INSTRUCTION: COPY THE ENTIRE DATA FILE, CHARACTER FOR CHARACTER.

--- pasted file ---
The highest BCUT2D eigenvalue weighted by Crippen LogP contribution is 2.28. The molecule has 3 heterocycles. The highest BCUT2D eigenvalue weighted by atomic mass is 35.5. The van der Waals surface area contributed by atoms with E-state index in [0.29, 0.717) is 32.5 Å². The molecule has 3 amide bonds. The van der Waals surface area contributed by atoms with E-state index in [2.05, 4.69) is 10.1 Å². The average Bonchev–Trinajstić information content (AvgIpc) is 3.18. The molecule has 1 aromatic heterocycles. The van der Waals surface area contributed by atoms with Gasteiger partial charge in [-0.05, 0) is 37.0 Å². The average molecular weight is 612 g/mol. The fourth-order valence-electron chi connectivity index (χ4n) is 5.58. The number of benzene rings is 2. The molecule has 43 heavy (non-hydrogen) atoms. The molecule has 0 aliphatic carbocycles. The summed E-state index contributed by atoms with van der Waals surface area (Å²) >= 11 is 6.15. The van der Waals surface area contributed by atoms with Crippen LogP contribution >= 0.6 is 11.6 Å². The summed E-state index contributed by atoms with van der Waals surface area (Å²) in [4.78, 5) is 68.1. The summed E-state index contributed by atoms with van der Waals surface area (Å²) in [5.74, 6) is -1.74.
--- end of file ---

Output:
The highest BCUT2D eigenvalue weighted by Crippen LogP contribution is 2.28. The molecule has 3 heterocycles. The highest BCUT2D eigenvalue weighted by atomic mass is 35.5. The van der Waals surface area contributed by atoms with E-state index in [0.29, 0.717) is 32.5 Å². The molecule has 3 amide bonds. The van der Waals surface area contributed by atoms with E-state index in [2.05, 4.69) is 10.1 Å². The average Bonchev–Trinajstić information content (AvgIpc) is 3.18. The molecule has 1 aromatic heterocycles. The van der Waals surface area contributed by atoms with Gasteiger partial charge in [-0.05, 0) is 37.0 Å². The average molecular weight is 612 g/mol. The fourth-order valence-electron chi connectivity index (χ4n) is 5.58. The number of benzene rings is 2. The molecule has 43 heavy (non-hydrogen) atoms. The molecule has 0 aliphatic carbocycles. The summed E-state index contributed by atoms with van der Waals surface area (Å²) >= 11 is 6.15. The van der Waals surface area contributed by atoms with Crippen LogP contribution >= 0.6 is 11.6 Å². The summed E-state index contributed by atoms with van der Waals surface area (Å²) in [4.78, 5) is 68.1. The summed E-state index contributed by atoms with van der Waals surface area (Å²) in [5.74, 6) is -1.74.